The contents of the cache folder

It contains data on victims and malware that is downloaded to the infected computer. The name of the victim’s file contains the MD5 hash from the MAC address of the infected computer, which is sent by xDll, and in the contents you can see the last time of connection with the control server. By the way the second part of the name of the malware file changes, it can be assumed that the server time in nanoseconds is put in it, but it is not correct: it takes us back to the distant March 1990. Why such a period of time was taken is unknown to us.

In the files with the malware, we found ShadowPad, a previously unknown Python backdoor and utilities for attack development.

The aftermath of cyber attacks

According to data from the server, more than 50 machines are infected. We were unable to establish the exact location and industry affiliation of all of them. However, by correlating the time of the last connection of the infected PC to the server and the time we received the file with this time, we can make a map of the time zones.

We were able to identify some of the compromised organizations:

  • university in the USA,

  • audit company in Holland,

  • two construction companies – one in Russia, the other in China,

  • five software development firms: one in Germany, four in Russia.

All potential victims were notified through national CERTs.

Considering that ShadowPad was used in supply chain attacks through suppliers Software, and we know about the compromise of at least five software developers, it can be argued that either we are dealing with preparations for the next malware distribution, or the attack is already in an active phase.


We analyzed the infrastructure of the Winnti group, and we can conclude that activity has been going on in it since the beginning of 2019. Currently, this infrastructure is only growing, which speaks of the active actions of Winnti. Some of the machines compromised by hackers can serve as a “springboard” for subsequent, more serious attacks. The group added several new types of malware to its arsenal – SkinnyD, xDll, Python backdoor.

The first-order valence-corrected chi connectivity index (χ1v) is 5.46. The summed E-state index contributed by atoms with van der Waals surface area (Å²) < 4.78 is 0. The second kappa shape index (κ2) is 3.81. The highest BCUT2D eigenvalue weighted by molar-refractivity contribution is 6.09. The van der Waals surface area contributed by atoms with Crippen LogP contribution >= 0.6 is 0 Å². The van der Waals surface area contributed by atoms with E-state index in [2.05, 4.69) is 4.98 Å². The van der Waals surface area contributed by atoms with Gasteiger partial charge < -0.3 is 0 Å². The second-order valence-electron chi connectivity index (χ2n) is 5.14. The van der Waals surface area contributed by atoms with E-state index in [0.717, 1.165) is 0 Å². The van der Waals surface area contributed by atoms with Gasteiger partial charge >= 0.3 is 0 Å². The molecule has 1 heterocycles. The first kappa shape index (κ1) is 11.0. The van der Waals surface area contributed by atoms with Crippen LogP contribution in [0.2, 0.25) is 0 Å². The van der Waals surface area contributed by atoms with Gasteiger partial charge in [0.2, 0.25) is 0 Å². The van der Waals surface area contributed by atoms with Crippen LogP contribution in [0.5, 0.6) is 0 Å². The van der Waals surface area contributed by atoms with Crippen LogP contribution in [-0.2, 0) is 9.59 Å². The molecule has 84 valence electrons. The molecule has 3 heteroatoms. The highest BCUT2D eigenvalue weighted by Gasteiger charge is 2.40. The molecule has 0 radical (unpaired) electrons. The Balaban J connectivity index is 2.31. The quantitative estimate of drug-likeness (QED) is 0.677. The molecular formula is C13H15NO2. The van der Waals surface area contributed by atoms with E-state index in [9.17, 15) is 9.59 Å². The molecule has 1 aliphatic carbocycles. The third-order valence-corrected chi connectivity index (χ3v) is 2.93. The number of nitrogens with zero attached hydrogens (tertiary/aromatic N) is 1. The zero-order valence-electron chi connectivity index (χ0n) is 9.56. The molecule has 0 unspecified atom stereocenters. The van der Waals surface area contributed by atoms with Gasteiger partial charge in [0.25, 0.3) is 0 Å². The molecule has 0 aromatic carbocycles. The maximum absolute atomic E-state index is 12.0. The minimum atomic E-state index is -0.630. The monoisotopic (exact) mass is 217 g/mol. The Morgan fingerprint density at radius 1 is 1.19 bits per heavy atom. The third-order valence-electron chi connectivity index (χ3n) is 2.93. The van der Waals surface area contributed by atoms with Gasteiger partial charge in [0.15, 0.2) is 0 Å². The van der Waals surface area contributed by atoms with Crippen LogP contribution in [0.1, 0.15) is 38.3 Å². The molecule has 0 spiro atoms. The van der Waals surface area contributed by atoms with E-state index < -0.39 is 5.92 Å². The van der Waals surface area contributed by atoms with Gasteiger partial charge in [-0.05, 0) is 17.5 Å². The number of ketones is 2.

In particular, we found related domains previously used during attacks on organizations in Russia, Belarus, South Korea and Japan, which were then believed to be carried out by the TA459 and Tonto team. In addition, infrastructural intersections with the Nettraveler group were identified.

Of course, the fact of reusing the infrastructure of another group to mask activity (a kind of lease of infrastructure) is not excluded, however, the area of ​​attacks, geographic and sectoral referencing largely overlap with the area of ​​interest of the Winnti group, therefore, based on indirect signs, it can be assumed that behind all these the attacks are actually the same group of cybercriminals. Attribution details are presented in full version of the study

The dramatically increased activity of the group may also be associated with the coronavirus epidemic. Many companies have sent their employees to work remotely, and at the same time, our data, 80% of employees use home computers for work. It turns out that many workers are outside the reach of corporate defenses and security policies. This makes them a very vulnerable target.

We continue to monitor the activity of the Winnti group and do not expect the group to decrease its activity. After a while, we may face a new attack similar to the CCleaner and ASUS hack.